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Confidence back to 0....think I will give up my dream.

This is a discussion on Confidence back to 0....think I will give up my dream. within the New to Horses forums, part of the Keeping and Caring for Horses category

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        09-02-2013, 07:42 PM
      #21
    Green Broke
    Lessons, lessons, lessons, and more lessons. You need to learn on a well broke forgiving horse with a trainer who knows what they are doing. That way you build your confidence up and start to feel in control again. Then you take that knowledge and apply it when riding your own horse.
    Your friend may be a more experienced with horses, but she may not be able to teach.
         
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        09-02-2013, 07:53 PM
      #22
    Green Broke
    To be honest, buying a horse from a dealer who was bought from an auction is never a good idea for a novice. Neither is buying underfed horses, just because you don't know how they're going to be later on, or what they've done. Many horses can be ridden in rope halters, and that doesn't say anything about it's training. It's really important if you have confidence issues that you get a well broke horse who has been everywhere and done everything.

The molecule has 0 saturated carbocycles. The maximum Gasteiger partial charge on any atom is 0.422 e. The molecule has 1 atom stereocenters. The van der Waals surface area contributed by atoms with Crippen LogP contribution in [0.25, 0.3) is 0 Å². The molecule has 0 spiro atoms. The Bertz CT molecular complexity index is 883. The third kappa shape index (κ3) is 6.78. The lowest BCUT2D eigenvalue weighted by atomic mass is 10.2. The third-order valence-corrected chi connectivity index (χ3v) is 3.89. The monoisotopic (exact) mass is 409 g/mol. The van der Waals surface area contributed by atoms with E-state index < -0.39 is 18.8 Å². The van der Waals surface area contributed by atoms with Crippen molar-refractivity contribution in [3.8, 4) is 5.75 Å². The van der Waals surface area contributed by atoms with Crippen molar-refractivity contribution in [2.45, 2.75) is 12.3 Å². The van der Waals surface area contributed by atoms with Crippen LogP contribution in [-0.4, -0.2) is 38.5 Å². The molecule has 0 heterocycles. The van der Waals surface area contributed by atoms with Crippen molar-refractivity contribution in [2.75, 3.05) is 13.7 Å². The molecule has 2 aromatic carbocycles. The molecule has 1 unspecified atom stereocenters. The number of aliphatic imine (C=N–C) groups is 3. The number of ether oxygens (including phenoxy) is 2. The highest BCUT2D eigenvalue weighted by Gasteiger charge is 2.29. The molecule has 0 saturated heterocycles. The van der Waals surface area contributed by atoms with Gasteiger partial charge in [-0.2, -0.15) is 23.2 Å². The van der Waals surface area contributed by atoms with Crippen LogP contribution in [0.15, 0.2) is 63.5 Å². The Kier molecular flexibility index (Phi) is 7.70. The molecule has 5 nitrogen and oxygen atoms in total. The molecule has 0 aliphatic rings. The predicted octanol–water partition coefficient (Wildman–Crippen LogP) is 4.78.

Right now, I probably wouldn't ride her. I'd find a really reputable and good trainer and have them out to ride and evaluate your horse. Ask them what they think the problems are and if she's going to suitable for you. Hopefully she can give you realistic options.

    Riding when you're afraid is a recipe for distaster. She's acted out twice, and while you've stayed on - which is certainly good, you don't have the skills to fix these problems, and you haven't used any methods to try and control her.

    There is no problem grazing, grooming etc as long as you're always in control. You should be able to walk with a slack lead, back and turn her with minimal pressure, yield her hindquarters each way, and do basic small circle lunging at a minimum. With a new horse I'd do that each day, when you move their feet you're asserting that you're in charge.
    MaximasMommy likes this.
         
        09-02-2013, 08:40 PM
      #23
    Foal
    I am sorry you had a bad experience. We have all felt frustrated, scared, and ready to give up from time to time. Horses are not easy. With horses, remember a few things....first, preparation is critical. Have you been working regularly in a controlled enviornment (ie arena), with and without a trainer to really get to know your new girl and develop trust and a good seat? If not, I would stay off the trail. It is a common belief that you buy a horse, jump on and ride gleefully down the trails, but unless your horses is rather aged and incredibly well broke, that is just a fantasy. Good, safe trail riding is usually first developed in the arena, IME.

    Second, in my observation, a true, trusting, bond between a recreational rider and their horse typically take a couple of *years* to develop, and the more time spent together, the quicker it forms. Five weeks is very early days IMO.